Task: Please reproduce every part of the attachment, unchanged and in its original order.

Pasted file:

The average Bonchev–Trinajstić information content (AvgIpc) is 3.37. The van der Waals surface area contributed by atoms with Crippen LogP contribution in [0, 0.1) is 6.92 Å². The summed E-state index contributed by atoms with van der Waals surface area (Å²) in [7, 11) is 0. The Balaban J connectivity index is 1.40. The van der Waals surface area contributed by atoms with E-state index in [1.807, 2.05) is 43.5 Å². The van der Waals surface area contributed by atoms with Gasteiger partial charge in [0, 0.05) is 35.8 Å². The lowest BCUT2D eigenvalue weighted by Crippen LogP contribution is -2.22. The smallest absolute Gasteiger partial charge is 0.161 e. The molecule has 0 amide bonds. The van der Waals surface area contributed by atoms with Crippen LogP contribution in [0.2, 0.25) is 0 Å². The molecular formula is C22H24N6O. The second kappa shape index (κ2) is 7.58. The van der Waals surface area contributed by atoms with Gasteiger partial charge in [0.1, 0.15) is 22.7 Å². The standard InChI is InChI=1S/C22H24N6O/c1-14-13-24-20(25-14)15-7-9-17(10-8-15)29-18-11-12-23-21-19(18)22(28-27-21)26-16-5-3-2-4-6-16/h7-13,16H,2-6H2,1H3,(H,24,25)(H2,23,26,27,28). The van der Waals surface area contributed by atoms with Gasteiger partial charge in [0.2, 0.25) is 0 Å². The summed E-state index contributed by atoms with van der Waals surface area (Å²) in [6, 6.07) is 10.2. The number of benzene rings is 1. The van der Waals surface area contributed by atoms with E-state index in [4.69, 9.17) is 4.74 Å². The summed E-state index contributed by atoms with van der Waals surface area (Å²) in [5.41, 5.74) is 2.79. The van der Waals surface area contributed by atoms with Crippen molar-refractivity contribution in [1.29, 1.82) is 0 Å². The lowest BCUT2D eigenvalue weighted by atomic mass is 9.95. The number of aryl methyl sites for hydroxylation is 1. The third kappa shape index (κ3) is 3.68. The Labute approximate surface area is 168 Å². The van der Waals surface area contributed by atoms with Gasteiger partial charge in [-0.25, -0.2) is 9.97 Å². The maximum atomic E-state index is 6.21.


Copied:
The average Bonchev–Trinajstić information content (AvgIpc) is 3.37. The van der Waals surface area contributed by atoms with Crippen LogP contribution in [0, 0.1) is 6.92 Å². The summed E-state index contributed by atoms with van der Waals surface area (Å²) in [7, 11) is 0. The Balaban J connectivity index is 1.40. The van der Waals surface area contributed by atoms with E-state index in [1.807, 2.05) is 43.5 Å². The van der Waals surface area contributed by atoms with Gasteiger partial charge in [0, 0.05) is 35.8 Å². The lowest BCUT2D eigenvalue weighted by Crippen LogP contribution is -2.22. The smallest absolute Gasteiger partial charge is 0.161 e. The molecule has 0 amide bonds. The van der Waals surface area contributed by atoms with Crippen LogP contribution in [0.2, 0.25) is 0 Å². The molecular formula is C22H24N6O. The second kappa shape index (κ2) is 7.58. The van der Waals surface area contributed by atoms with Gasteiger partial charge in [0.1, 0.15) is 22.7 Å². The standard InChI is InChI=1S/C22H24N6O/c1-14-13-24-20(25-14)15-7-9-17(10-8-15)29-18-11-12-23-21-19(18)22(28-27-21)26-16-5-3-2-4-6-16/h7-13,16H,2-6H2,1H3,(H,24,25)(H2,23,26,27,28). The van der Waals surface area contributed by atoms with Gasteiger partial charge in [0.2, 0.25) is 0 Å². The summed E-state index contributed by atoms with van der Waals surface area (Å²) in [6, 6.07) is 10.2. The number of benzene rings is 1. The van der Waals surface area contributed by atoms with E-state index in [4.69, 9.17) is 4.74 Å². The summed E-state index contributed by atoms with van der Waals surface area (Å²) in [5.41, 5.74) is 2.79. The van der Waals surface area contributed by atoms with Crippen molar-refractivity contribution in [1.29, 1.82) is 0 Å². The lowest BCUT2D eigenvalue weighted by atomic mass is 9.95. The number of aryl methyl sites for hydroxylation is 1. The third kappa shape index (κ3) is 3.68. The Labute approximate surface area is 168 Å². The van der Waals surface area contributed by atoms with Gasteiger partial charge in [-0.25, -0.2) is 9.97 Å². The maximum atomic E-state index is 6.21.